Now That Marijuana Is Legal
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Now That Marijuana Is Legal

Now that marijuana is legal in Las Vegas one of the most common questions that is asked is if people who were arrested for marijuana offenses in the past are still guilty of them.  This is a very interesting question because something that you may have been arrested for only a few years ago is something that is perfectly legal now.  If you were put in jail on a marijuana charge just a few years ago, there is a good chance that you are still serving your time even though marijuana is legal on the street outside the jail.  While this may seem unfair, and it might make sense to most people that if you were convicted of a crime that is no longer a crime, you should be released from punishment.  Unfortunately this is not the case, and the fact that you broke the law while it was still the law is the actual issue.  It isn’t that something is illegal or not, it is the fact that you willingly did it while it was illegal.  That is what you are being punished for.

One of the more interesting debates with regard to the legalization of marijuana is if you need to disclose a past marijuana crime on a job application.  We aren’t talking about fulfilling the terms of your punishment, and instead we’re talking about the stigma that follows you because you committed a crime.  If that crime is no longer a crime, do you have to report it when asked?  To answer this we must look into what the laws are in Nevada with regards to hiring and firing employees.  A Nevada employer is within his legal rights to ask you to disclose if you have been convicted of a crime.  If they run a background check as part of your hiring process, there is a good chance that your crime will be revealed to them.  Even though that crime would no longer be charged due to the fact that marijuana is now legal, it does not negate the fact that you were convicted of a crime.  If that employer asks if you have ever been arrested, the legality of your answer is debatable.  If you were arrested for marijuana but were not convicted of a crime, when your employer asks if you have ever been arrested, technically you can answer “no.” The difficulty of this discussion comes to light with regards to the ability for the employer to not hire you if they find out that you did not tell the truth during the hiring process.  You do not legally have to divulge if you have ever been arrested, and a background check would not reveal it unless you were convicted, but if they find out that you were they are within their rights to terminate your employment.  It could be argued that a civil rights violation has taken place, but this would be difficult to prove.

This naturally leads to the discussion of if an employer is allowed to legally not hire you if you admit to marijuana use.  If you have been convicted of a crime involving marijuana, it is going to be difficult for you to gain employment within an employer who frowns upon marijuana.  If you were arrested for marijuana but not convicted, that same employer very well might terminate your employment if you did not divulge your marijuana arrest during your application.  If that same employer decides to test for drug use, they are legally allowed to terminate your employment if you test positive for marijuana, as long as it is within the employment guidelines that were provided to you.  Essentially, the contract between you and your employer can stipulate almost anything that they want it to.  If it states that within your employment contract you will not partake in marijuana or any other drugs, a positive result on a random drug test can result in a breach of contract on your part.  The employer has the ability to terminate you due to this breach of contract.  Is not a violation of your civil rights for them to fire you even though the substance that you have been utilizing is perfectly legal in Las Vegas.  This is why the best idea is to simply answer any question that is asked during the application process in an honest manner.  If the employer tells you that random drug testing is something that they do, ask them if marijuana use is against their policies.  If it is, do not use marijuana at any time during your employment within that company.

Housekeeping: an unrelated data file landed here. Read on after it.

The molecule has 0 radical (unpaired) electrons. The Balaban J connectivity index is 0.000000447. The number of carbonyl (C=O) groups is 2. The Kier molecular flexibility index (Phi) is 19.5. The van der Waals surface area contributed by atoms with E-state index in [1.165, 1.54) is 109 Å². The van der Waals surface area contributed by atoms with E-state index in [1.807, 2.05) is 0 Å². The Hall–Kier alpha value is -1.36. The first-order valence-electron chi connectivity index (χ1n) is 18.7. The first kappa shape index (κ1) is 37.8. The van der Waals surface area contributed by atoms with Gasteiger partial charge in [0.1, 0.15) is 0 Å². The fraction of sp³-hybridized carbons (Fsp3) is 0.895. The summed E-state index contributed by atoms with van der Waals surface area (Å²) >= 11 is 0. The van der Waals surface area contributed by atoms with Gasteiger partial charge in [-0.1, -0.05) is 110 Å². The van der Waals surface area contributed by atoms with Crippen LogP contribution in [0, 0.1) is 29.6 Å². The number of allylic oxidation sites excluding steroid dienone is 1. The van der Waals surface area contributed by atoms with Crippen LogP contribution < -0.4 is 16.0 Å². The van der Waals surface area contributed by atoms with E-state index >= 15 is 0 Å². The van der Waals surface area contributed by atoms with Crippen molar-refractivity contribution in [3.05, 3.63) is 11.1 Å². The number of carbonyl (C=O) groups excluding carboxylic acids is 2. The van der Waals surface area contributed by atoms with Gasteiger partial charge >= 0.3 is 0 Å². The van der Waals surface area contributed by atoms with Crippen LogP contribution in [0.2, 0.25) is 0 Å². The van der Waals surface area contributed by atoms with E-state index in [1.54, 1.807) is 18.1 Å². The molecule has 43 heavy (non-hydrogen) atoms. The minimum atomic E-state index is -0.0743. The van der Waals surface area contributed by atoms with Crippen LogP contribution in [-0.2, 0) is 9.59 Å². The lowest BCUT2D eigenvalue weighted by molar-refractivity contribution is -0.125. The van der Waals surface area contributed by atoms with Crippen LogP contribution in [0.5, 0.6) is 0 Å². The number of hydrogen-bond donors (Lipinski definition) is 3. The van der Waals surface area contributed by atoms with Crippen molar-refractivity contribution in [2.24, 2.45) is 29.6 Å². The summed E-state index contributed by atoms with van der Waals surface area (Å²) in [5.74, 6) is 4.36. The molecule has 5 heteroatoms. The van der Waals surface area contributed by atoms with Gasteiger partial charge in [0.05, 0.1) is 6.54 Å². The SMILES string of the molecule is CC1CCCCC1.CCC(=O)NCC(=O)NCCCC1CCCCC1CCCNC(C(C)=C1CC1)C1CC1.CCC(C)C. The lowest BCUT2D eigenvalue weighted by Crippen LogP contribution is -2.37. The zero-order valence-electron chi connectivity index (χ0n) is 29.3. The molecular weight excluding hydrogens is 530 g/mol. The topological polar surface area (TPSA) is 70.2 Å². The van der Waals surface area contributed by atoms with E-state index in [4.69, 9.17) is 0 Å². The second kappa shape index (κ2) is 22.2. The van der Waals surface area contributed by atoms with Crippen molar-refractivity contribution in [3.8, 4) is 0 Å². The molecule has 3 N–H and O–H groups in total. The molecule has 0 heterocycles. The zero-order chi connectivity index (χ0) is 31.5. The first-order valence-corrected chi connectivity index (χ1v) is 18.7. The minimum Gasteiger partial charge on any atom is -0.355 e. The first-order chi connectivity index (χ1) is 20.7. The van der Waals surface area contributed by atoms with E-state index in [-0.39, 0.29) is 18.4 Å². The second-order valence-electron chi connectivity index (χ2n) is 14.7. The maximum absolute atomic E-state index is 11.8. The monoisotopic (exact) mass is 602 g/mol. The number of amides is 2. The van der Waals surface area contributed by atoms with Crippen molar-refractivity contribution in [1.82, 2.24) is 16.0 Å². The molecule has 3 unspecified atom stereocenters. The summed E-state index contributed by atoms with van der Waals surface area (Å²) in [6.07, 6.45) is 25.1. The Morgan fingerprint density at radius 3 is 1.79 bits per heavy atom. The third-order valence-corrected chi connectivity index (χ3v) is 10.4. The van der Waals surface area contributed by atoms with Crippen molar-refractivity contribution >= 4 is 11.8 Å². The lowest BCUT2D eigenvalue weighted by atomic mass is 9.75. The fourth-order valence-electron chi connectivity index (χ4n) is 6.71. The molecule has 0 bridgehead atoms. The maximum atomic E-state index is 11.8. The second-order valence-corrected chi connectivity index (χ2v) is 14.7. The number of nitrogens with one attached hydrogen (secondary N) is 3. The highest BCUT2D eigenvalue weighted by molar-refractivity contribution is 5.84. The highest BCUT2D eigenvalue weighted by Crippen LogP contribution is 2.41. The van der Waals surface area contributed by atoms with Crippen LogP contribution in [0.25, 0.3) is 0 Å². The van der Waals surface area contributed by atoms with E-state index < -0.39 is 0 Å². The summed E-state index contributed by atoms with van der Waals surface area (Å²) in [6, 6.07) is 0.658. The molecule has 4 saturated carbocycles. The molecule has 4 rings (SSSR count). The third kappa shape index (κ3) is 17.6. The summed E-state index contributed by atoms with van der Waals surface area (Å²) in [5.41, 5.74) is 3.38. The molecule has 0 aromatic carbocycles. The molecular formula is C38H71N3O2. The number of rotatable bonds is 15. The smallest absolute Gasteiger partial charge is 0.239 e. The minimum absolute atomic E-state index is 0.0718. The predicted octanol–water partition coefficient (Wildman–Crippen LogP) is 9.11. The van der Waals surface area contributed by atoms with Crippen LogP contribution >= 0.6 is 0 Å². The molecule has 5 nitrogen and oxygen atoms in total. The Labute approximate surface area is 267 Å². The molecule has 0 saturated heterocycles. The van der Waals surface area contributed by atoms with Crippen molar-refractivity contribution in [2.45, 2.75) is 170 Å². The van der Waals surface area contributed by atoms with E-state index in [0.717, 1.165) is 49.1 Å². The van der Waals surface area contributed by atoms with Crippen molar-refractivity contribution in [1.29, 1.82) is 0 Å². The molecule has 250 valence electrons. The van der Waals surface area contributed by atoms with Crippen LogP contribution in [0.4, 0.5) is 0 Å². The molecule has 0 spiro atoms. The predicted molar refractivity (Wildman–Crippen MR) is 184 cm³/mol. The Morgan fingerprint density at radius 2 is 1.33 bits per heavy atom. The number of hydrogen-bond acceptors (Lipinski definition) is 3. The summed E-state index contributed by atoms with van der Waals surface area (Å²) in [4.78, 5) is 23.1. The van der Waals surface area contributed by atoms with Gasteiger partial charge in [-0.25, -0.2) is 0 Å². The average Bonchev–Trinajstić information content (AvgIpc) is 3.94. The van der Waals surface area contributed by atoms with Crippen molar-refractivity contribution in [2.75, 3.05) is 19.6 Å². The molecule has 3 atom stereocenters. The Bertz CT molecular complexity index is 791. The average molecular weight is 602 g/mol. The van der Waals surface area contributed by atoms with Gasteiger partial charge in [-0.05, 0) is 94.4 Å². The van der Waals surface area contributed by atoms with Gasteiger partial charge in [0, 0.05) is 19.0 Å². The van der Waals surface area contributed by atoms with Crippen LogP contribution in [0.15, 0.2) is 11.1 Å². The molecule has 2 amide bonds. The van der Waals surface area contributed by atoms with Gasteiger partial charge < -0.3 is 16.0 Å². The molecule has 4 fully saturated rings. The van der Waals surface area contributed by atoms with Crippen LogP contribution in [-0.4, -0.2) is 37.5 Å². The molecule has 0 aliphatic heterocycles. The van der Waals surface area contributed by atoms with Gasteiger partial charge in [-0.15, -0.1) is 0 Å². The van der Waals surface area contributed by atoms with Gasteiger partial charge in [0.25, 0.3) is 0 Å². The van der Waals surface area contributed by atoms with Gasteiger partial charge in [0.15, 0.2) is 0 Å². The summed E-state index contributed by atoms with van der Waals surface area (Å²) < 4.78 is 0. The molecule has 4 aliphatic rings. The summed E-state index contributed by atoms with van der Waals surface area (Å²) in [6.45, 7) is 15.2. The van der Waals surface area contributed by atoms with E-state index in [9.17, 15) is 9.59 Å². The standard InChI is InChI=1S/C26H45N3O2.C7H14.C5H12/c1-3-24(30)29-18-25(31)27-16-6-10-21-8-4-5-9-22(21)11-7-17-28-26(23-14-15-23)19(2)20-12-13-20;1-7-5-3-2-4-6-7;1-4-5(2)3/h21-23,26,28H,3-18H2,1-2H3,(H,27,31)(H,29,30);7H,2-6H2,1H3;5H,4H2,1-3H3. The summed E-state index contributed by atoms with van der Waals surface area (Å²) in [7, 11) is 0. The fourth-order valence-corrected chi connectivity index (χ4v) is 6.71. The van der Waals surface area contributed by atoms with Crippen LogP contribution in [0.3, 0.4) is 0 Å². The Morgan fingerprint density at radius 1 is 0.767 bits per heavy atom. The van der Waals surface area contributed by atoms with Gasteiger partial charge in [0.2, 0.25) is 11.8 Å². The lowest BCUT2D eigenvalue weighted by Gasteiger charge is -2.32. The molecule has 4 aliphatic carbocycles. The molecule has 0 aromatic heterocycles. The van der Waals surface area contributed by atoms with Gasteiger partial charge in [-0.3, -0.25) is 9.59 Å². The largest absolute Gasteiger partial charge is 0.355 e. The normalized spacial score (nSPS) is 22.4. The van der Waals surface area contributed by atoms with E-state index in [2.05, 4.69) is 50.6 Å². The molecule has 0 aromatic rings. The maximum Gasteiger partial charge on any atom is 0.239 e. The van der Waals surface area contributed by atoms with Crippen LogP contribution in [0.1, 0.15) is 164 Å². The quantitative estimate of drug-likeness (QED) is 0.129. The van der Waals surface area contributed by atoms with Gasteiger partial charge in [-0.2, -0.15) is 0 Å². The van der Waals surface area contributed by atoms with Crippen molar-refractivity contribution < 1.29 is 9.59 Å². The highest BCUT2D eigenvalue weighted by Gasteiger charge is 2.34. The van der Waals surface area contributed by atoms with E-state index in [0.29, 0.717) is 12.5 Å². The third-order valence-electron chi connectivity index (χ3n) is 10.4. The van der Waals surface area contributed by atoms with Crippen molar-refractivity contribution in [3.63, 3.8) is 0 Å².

The best policy is to not be convicted of marijuana related crimes.  This means that if you were arrested for marijuana in any capacity you should contact a qualified lawyer immediately.  Instead of worrying about how a conviction will impact your future job prospects, it is better to attempt to not be convicted in the first place.  Only a lawyer experienced in the marijuana laws of Las Vegas is going to be able to either get an arrest thrown out, or negotiated down to a lesser charge.  Just because marijuana is legal in Las Vegas doesn’t mean it can’t have the same longstanding impact on your life as it would if you had been arrested previous to it being made legal.  If you have legal concerns about marijuana charges either current or in the past, contact us immediately.  We are highly experienced marijuana lawyers, and we will fight for you to make sure that the impact of your mistakes doesn’t ruin your life. Contact us today.